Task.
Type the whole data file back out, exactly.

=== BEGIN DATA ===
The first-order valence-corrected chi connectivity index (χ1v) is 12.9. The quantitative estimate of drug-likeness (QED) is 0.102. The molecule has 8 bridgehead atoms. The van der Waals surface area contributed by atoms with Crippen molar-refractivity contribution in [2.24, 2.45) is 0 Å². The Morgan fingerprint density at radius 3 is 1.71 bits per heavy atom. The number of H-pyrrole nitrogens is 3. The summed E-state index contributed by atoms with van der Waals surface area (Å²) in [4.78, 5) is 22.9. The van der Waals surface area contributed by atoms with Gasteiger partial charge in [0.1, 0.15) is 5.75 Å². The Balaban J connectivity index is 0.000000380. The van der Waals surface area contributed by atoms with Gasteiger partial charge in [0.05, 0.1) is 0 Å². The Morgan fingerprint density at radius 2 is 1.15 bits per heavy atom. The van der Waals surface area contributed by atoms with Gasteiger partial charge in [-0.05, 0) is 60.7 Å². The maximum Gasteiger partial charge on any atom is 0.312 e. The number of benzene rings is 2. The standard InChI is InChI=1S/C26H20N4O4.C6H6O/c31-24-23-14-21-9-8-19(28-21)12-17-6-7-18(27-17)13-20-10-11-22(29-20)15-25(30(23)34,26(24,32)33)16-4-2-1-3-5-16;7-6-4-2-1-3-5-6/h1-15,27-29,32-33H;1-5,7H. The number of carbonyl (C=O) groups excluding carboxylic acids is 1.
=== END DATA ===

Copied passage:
The first-order valence-corrected chi connectivity index (χ1v) is 12.9. The quantitative estimate of drug-likeness (QED) is 0.102. The molecule has 8 bridgehead atoms. The van der Waals surface area contributed by atoms with Crippen molar-refractivity contribution in [2.24, 2.45) is 0 Å². The Morgan fingerprint density at radius 3 is 1.71 bits per heavy atom. The number of H-pyrrole nitrogens is 3. The summed E-state index contributed by atoms with van der Waals surface area (Å²) in [4.78, 5) is 22.9. The van der Waals surface area contributed by atoms with Gasteiger partial charge in [0.1, 0.15) is 5.75 Å². The Balaban J connectivity index is 0.000000380. The van der Waals surface area contributed by atoms with Gasteiger partial charge in [0.05, 0.1) is 0 Å². The Morgan fingerprint density at radius 2 is 1.15 bits per heavy atom. The van der Waals surface area contributed by atoms with Gasteiger partial charge in [-0.05, 0) is 60.7 Å². The maximum Gasteiger partial charge on any atom is 0.312 e. The number of benzene rings is 2. The standard InChI is InChI=1S/C26H20N4O4.C6H6O/c31-24-23-14-21-9-8-19(28-21)12-17-6-7-18(27-17)13-20-10-11-22(29-20)15-25(30(23)34,26(24,32)33)16-4-2-1-3-5-16;7-6-4-2-1-3-5-6/h1-15,27-29,32-33H;1-5,7H. The number of carbonyl (C=O) groups excluding carboxylic acids is 1.